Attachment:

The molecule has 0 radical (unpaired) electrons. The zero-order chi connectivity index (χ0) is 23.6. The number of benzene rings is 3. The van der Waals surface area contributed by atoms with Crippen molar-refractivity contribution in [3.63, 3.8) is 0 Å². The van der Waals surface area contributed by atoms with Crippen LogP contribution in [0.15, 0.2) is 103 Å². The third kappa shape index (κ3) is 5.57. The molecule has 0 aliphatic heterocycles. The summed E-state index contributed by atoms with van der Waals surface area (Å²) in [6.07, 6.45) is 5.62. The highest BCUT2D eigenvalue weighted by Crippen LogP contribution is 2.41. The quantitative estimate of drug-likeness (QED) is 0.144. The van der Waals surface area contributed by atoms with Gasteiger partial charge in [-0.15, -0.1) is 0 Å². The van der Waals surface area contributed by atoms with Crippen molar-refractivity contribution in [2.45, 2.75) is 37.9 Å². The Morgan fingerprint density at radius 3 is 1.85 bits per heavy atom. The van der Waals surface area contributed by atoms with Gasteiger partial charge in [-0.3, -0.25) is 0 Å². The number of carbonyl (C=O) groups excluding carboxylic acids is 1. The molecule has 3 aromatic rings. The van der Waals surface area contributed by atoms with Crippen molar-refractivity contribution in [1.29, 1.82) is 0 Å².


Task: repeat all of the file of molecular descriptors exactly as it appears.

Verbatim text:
The molecule has 0 radical (unpaired) electrons. The zero-order chi connectivity index (χ0) is 23.6. The number of benzene rings is 3. The van der Waals surface area contributed by atoms with Crippen molar-refractivity contribution in [3.63, 3.8) is 0 Å². The van der Waals surface area contributed by atoms with Crippen LogP contribution in [0.15, 0.2) is 103 Å². The third kappa shape index (κ3) is 5.57. The molecule has 0 aliphatic heterocycles. The summed E-state index contributed by atoms with van der Waals surface area (Å²) in [6.07, 6.45) is 5.62. The highest BCUT2D eigenvalue weighted by Crippen LogP contribution is 2.41. The quantitative estimate of drug-likeness (QED) is 0.144. The van der Waals surface area contributed by atoms with Gasteiger partial charge in [-0.15, -0.1) is 0 Å². The van der Waals surface area contributed by atoms with Crippen molar-refractivity contribution in [2.45, 2.75) is 37.9 Å². The Morgan fingerprint density at radius 3 is 1.85 bits per heavy atom. The van der Waals surface area contributed by atoms with Gasteiger partial charge in [-0.3, -0.25) is 0 Å². The number of carbonyl (C=O) groups excluding carboxylic acids is 1. The molecule has 3 aromatic rings. The van der Waals surface area contributed by atoms with Crippen molar-refractivity contribution in [1.29, 1.82) is 0 Å².